Problems ?
Yes, there are still some.

Making slides is a challenge. First of all, making slides, any kind thereof, is always a lot of work, no question about it. I would be a liar (I mean, even more than I am already) if I denied that the thought of being able to re-use the material in the future makes it less unpalatable. But, it is a lot of work — mostly because the software is… well, it is not a matter of it being bad, as much as it is of it just not being there.
The key aspect to keep in mind is: this is not like giving a seminar, nor a public lecture. One cannot assume any kind of prior knowledge on the part of the audience, and one needs to convey precise, detailed, quantitative information. As I wrote last year, a lot of these students are not comfortable with algebra as they should be, and it is therefore necessary to show in detail how formulae are derived and utilized.
If anyone is aware of software that allows one to write easily equations and animate them (yes, I wrote “animate” — as in, e.g., move something from denominator to numerator, simplify etc., as if I were doing it on the white board), I would greatly appreciate a pointer.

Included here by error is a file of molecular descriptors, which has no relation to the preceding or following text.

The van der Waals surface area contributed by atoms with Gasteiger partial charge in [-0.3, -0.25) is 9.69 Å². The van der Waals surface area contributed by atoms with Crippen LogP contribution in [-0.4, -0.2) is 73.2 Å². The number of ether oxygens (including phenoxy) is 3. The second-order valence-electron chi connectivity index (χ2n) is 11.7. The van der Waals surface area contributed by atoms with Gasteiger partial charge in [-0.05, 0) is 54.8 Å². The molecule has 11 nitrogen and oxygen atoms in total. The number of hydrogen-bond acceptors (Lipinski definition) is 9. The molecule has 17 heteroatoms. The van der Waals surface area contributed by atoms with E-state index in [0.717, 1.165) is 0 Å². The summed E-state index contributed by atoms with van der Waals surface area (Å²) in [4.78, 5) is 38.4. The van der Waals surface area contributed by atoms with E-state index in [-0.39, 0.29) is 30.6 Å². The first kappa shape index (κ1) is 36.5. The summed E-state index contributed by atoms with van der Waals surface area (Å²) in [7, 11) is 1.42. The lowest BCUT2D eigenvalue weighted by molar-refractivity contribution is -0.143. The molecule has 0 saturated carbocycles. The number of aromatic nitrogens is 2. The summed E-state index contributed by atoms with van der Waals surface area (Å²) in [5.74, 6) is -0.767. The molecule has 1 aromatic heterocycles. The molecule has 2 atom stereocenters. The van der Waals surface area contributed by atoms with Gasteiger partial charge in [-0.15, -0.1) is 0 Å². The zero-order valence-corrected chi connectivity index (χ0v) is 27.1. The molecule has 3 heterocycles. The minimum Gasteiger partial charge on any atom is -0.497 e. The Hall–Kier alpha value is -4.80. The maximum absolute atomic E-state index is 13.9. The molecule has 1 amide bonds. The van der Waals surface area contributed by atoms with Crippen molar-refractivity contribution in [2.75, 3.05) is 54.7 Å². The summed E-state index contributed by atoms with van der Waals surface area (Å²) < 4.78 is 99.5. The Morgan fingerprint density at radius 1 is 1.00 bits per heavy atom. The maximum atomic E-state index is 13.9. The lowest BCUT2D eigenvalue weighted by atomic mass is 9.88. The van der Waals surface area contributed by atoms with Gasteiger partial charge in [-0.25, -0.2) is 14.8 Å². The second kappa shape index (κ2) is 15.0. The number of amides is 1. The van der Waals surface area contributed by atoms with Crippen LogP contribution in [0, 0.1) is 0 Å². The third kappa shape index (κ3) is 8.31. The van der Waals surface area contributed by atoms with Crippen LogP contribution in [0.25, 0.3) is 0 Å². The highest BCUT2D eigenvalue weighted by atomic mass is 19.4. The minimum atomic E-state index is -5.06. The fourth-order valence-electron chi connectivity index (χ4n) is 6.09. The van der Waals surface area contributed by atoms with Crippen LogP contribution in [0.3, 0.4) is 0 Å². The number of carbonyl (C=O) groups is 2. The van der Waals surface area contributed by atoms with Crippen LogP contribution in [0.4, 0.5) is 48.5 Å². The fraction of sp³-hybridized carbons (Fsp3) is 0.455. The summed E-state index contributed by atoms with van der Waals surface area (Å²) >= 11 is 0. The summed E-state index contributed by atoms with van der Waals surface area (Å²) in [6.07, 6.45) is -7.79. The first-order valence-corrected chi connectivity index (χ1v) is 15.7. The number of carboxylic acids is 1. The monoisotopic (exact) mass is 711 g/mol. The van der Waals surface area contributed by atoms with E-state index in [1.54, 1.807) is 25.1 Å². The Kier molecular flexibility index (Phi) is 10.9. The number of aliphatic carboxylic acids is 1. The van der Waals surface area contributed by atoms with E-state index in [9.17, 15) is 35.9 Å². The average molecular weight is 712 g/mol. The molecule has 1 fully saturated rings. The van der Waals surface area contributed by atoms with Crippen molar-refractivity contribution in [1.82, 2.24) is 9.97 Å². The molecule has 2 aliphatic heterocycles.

It is not that one cannot accomplish the task using regular presentation software, it is just slow and inefficient (imagine having to construct fractions and square roots by putting lines together, creating objects and placing them around… many, many times) [3]. And, most software created to embed equations into presentations created with commercial software such as PowerPoint or Keynote, is either impractical or does not deliver [4].

Also, technology is good but not quite perfect yet. It is not possible to project on two screens two different slides. Why would I want to do that ? Well, I would like to keep the last slide on one screen as I go through the next one. I can do that but it is clumsy, I have to connect one of the two screens to one of the two built-in computers and project the same presentation (saved in PDF format somewhere) in parallel, so that I am one slide behind. Yes, it is as clumsy as it reads, and one in two times I forget to advance the other presentation, and students have to remind me (I suppose it keeps them awake).

Another thing that requires some initial adjustment is the delivery. If one need not write, one can go faster — much faster. It is important that one time oneself properly, or one may easily end up going too fast (not that that happened to me. Students totally did not ask me if I could slow down and/or what the heck I am on).
Another issue on which I can use some advice is the following: again, because I can insert more text into my slides, text that I would not have the time to write in if I were using a white board or my sheets, I thought it might be helpful to add some explanatory sentences here and there. However, that is turning out to be a double-edged sword, because a lot of students try copying slides in their entirety, and the more is written on the slides, the harder it is for them. Of course, to me a slide is not meant to be copied, and yes, I have explained it to them — plus, I am putting my PDF slides online anyway… but, they still asked me to write less on the slides. I guess I am going to have to find the “sweet spot”, hopefully soon.